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Strange Business: Consumers in Chinese Cities Can't Get Enough of This New 'Drink'


Plus, the World Trade Organization supports piracy in the Caribbean.

A New Zero Calorie 'Drink'
Source: CoolAge

Coca-Cola (NYSE:KO) and Pepsi (NYSE:PEP) may have some new competition in China. The Chinese multimillionaire Chen Guangbiao has put his entrepreneurial spirit to work so that he can profit from helping people suffering from the recent hazardous smog conditions in Beijing and other parts of eastern China.

The World Health Organization recommends that levels of pollution measured in terms PM2.5 -- or particulate mater 2.5 micrometers in diameter -- should not exceed levels of 20. A level over 300 represents a serious health danger, yet Beijing often breaches 500. Recently, the city hit a record level of 755 on January 12.

What's Guangbiao's solution?

It's canned air. For just just 5 yuan, or $0.80, individuals can purchase green or orange cans of "Fresh Air." Sounding like something out of Spaceballs, the cans supposedly contain air from pristine regions of China, such as Xinjiang. Worth $740 million, Guangbiao knows how to self promote: The cans feature a caricature of the 44-year-old saying, "Chen Guangbiao is a good man.

As air conditions worsened, sales increased to 8 million cans sold in the past 10 days.

While he may sound like a swindler, Guangbiao launched the product as a comical way of raising environmental awareness. Plus, the noted philanthropist donates the profits to poor regions of the country and areas of historic revolutionary importance.

Pirates of the Caribbean

Under the auspices of the World Trade Organization, or WTO, Antigua and Barbuda has successfully retaliated against the US for its restrictions on online gambling.

Beginning in 2003, Antigua and Barbuda complained to the WTO that US gambling regulations violated the US's own fair trade rules and hurt the two island nations' online gambling industry. The WTO concurred.

At one point, the country's Internet casinos employed 4,000 workers, or 10% of its total workforce. Restrictions placed on consumers caused the industry to shrink to only 500 citizens working in the business.

The US has refused to alter its policy. In fact, the US placed more stringent regulations on the industry by disallowing banks from transferring money to Internet casinos in 2007. In response, the WTO meeting in Geneva yesterday condoned Antigua and Barbuda's selling and streaming of movies, music, TV shows, and software with US copyrights without paying the owner of the rights. (Also read: 9 Bad Boys of Business: The Class of 2012.)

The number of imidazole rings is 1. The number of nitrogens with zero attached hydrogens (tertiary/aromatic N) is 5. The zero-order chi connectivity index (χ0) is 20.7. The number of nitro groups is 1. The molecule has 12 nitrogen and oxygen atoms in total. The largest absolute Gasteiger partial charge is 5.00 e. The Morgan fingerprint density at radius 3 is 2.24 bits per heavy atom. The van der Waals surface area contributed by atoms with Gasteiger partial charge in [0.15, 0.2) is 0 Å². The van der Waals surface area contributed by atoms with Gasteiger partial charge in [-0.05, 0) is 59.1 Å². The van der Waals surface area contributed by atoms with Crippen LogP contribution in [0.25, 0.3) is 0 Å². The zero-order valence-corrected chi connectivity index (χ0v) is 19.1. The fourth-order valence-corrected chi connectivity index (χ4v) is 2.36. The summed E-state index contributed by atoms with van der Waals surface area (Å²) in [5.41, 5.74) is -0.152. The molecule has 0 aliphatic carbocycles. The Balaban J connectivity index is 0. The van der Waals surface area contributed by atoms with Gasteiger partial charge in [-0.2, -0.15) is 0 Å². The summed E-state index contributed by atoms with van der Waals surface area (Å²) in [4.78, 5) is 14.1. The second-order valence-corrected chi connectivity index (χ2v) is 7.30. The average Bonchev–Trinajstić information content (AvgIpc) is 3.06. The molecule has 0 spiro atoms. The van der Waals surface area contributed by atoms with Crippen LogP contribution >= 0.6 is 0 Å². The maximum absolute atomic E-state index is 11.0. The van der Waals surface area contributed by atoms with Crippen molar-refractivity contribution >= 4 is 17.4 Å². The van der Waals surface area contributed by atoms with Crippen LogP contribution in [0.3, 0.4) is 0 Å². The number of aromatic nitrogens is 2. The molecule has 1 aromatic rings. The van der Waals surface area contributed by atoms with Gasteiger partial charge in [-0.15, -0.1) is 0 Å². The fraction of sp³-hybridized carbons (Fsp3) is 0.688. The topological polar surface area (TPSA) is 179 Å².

The US can do nothing to stop this piracy. However, Antigua and Barbuda may change its policy if the US removes the bans on Internet gambling, and some think that the government wants to use this piracy policy as a bargaining chip to remove the gambling ban.

No More Needles

Do you hate the needle when you receive a vaccination? Researchers may have developed a new way to administer the treatment: tattoos.

These tattoos will allow doctors to utilize newly developed DNA vaccines. The vaccines differ from regular vaccines in that they cause individuals' bodies to produce the molecules necessary to teach the immune system which threats to recognize. Scientists produce the current vaccines in use by gathering proteins from germs and injecting the molecules into the patient.

Unfortunately, these tattoos will still use needles -- but these needles will be microscopic at 250 microns wide and 650 microns high. The needles will contain a coat of biodegradable film that holds the vaccine. When applied, the patch of film instantly embeds onto the skin and released the vaccine.

The patch vaccines have only been tested on mice and macaque skin samples at this point.

How to Advertise for Free During the Super Bowl

Many people like the tattoos on San Francisco 49ers' star quarterback Colin Kaepernick, and many wish to use his tattoo artist. Fortunately for Nes Andrion, the owner of Endless Ink in Reno, Nevada, his work on Kaepernick's arms, back, and chest will get free publicity for two minutes during the Super Bowl broadcast, according to Eric Wright of Joyce Julius & Associates.

Companies would normally need to pay $16 million for that amount of airtime. Anheuser-Busch InBev (NYSE:BUD), Research In Motion (NASDAQ:RIMM) (now BlackBerry), and Pepsi will pay up to $4 million for 30-second advertising spots during the game on February 3.

Andrion says that business has already picked up due to the work done on his former University of Nebraska classmate, and he now has a customer waiting list of four months.

It's Now Easier to Find the Nearest Gulag in North Korea

Google (NASDAQ:GOOG) Maps users can now view streets and prison camps in North Korea. The totalitarian government there has kept much about the country secret to outsiders, but through a crowdsourcing effort, individuals supplied information on known streets, buildings, and landmarks to Google's development program, Map Maker. (View the map here.)

Curtis Melvin of North Korean Economy Watch said that his crowdsourcing effort to map North Korea using Google Earth has already yielded more information (and more gulag locations) than what Google Maps currently displays, saying, "It's not even a fraction of what I've already published."

Twitter: @ChrisWitrak
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